It’s the end of an era for Bentley as it announces it will soon no longer produce a 12-cylinder engine. Production of the W12 family is scheduled to end in April, 2024.
Bentley says it has produced over 100,000 examples of its W12 unit, all handcrafted at its Crewe facility in England. The almighty motor has been employed as a majestic powerhouse for almost all of its model lines, including the Continental GT right up to the Bentayga SUV.
But now, as emissions laws become more stringent and as society and consumers become more eco-conscious, the viability of such large internal combustion engines has dwindled. Explaining its decision to end the W12 in a statement, Bentley said:
“The decision comes as part of Bentley’s acceleration towards a sustainable future through its Beyond100 strategy which will see the company’s entire model line fully electrified by the start of the next decade, reducing fleet average emissions to 0 g/km CO2.”
It has already commenced this transition to electrification with the launch of the Flying Spur Hybrid and Bentayga Hybrid. It will launch its first fully electric model by around 2026, which is expected to be a grand touring coupe that produces around 1000kW (1400hp).
Before then though Bentley is planning a nice send-off for the W12 engine. It confirms it will be presenting the last unit in the stunning Batur coupe (pictured below), crafted by its Mulliner division.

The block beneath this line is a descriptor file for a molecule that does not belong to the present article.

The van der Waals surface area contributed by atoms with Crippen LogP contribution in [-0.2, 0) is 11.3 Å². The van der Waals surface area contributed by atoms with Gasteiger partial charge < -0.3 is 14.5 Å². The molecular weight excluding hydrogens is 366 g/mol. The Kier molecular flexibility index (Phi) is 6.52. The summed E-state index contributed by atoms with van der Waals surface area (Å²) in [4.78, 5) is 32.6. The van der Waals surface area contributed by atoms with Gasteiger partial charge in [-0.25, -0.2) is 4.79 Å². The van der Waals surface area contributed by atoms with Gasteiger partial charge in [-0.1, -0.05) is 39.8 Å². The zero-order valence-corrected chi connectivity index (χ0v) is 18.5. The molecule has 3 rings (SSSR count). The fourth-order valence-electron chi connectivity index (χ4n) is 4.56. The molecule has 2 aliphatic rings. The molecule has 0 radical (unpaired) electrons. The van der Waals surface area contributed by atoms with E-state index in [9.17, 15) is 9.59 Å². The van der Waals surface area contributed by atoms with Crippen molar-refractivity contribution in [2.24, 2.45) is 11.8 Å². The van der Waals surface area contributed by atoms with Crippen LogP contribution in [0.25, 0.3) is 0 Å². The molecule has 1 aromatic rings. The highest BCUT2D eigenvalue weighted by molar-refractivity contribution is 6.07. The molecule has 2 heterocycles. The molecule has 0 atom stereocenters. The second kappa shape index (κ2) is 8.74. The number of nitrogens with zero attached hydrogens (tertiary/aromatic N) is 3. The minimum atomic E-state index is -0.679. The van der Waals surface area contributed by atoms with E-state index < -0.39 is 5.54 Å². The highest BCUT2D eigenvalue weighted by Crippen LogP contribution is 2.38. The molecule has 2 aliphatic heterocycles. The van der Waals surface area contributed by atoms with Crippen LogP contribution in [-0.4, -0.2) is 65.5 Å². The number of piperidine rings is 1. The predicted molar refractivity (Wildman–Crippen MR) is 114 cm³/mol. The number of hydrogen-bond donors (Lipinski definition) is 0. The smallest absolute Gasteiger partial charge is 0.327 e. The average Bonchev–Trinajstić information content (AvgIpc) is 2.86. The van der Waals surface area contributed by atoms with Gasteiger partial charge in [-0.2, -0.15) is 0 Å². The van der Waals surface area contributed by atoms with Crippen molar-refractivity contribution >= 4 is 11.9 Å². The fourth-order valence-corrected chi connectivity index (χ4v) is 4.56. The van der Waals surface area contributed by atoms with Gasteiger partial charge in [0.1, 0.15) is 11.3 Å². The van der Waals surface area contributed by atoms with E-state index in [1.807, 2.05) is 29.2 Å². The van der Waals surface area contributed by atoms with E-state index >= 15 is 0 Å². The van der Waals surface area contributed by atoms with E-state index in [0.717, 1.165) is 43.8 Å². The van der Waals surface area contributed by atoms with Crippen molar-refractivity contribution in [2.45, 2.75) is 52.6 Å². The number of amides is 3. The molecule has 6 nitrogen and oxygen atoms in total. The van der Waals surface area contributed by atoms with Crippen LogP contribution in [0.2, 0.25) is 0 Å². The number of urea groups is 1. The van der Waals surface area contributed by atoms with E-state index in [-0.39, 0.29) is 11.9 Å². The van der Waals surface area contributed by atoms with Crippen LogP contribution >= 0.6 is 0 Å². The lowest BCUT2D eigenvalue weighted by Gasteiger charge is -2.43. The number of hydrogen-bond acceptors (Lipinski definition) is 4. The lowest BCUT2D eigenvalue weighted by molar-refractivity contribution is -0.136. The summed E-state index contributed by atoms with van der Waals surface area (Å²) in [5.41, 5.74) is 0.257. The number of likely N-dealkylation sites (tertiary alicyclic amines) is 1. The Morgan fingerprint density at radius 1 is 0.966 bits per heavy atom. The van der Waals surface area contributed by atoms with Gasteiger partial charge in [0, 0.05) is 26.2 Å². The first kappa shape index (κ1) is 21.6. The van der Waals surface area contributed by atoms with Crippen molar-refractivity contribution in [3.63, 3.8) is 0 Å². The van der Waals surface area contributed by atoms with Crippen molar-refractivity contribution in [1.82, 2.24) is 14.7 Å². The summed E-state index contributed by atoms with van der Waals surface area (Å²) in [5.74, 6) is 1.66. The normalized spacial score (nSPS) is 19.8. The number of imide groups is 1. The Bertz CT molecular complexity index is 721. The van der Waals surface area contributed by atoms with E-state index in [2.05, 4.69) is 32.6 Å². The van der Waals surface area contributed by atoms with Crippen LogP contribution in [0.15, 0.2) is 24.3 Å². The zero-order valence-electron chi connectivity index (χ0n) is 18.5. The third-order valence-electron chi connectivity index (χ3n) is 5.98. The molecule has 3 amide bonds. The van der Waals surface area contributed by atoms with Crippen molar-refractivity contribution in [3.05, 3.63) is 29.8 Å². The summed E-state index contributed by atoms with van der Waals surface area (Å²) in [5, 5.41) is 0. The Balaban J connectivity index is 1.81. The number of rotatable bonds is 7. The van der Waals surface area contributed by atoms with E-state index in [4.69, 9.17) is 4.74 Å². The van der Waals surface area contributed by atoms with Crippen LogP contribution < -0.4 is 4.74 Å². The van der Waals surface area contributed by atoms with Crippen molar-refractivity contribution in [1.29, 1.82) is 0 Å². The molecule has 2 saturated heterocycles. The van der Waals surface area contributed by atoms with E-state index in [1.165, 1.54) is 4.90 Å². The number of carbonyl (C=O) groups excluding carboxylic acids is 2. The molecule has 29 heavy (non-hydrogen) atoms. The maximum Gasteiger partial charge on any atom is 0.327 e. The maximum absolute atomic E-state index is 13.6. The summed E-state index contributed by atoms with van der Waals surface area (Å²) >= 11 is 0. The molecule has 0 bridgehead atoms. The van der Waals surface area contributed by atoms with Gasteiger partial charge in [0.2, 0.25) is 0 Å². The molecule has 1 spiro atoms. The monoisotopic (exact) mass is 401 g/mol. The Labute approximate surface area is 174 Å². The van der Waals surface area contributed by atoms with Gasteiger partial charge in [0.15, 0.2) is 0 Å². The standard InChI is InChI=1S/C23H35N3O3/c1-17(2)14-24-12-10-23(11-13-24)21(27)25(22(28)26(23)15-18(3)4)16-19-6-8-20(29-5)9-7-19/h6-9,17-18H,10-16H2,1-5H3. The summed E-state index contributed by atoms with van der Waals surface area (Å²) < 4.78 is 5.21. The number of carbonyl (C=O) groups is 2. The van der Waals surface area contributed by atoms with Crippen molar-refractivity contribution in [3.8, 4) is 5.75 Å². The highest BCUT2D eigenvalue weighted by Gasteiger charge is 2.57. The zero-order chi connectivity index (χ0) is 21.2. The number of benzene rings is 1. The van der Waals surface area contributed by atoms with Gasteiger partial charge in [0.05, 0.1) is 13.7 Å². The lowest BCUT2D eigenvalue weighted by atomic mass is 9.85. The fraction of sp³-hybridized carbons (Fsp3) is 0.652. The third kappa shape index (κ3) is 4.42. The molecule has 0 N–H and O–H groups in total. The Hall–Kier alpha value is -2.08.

The engine will be in its most powerful form ever, developing 551kW (750PS) and 1000Nm. Most impressively, maximum torque will be available between just 1750rpm and 5000rpm, with max power coming in at 5500rpm. Bentley chairman and CEO, Adrian Hallmark, said:
“The 750 PS titan that Mulliner has created for the Batur marks the end of a development journey of which our engineering and manufacturing colleagues should be extremely proud, and when production finishes in April next year we aim to retrain and redeploy all of the skilled craftspeople who still build each engine by hand.”
The 6.0-litre W12 layout as we know it was first introduced in 2003, debuting in the Continental GT of the time. Since then, power has climbed by 37 per cent and engineers have extracted 54 per cent more torque from the unit, while emissions have been cut by 25 per cent.
By the time production comes to an end, the engine factory will have rolled out over 105,000 units. In fact, the company expects to hit that figure before the facility hits its 20th anniversary this year.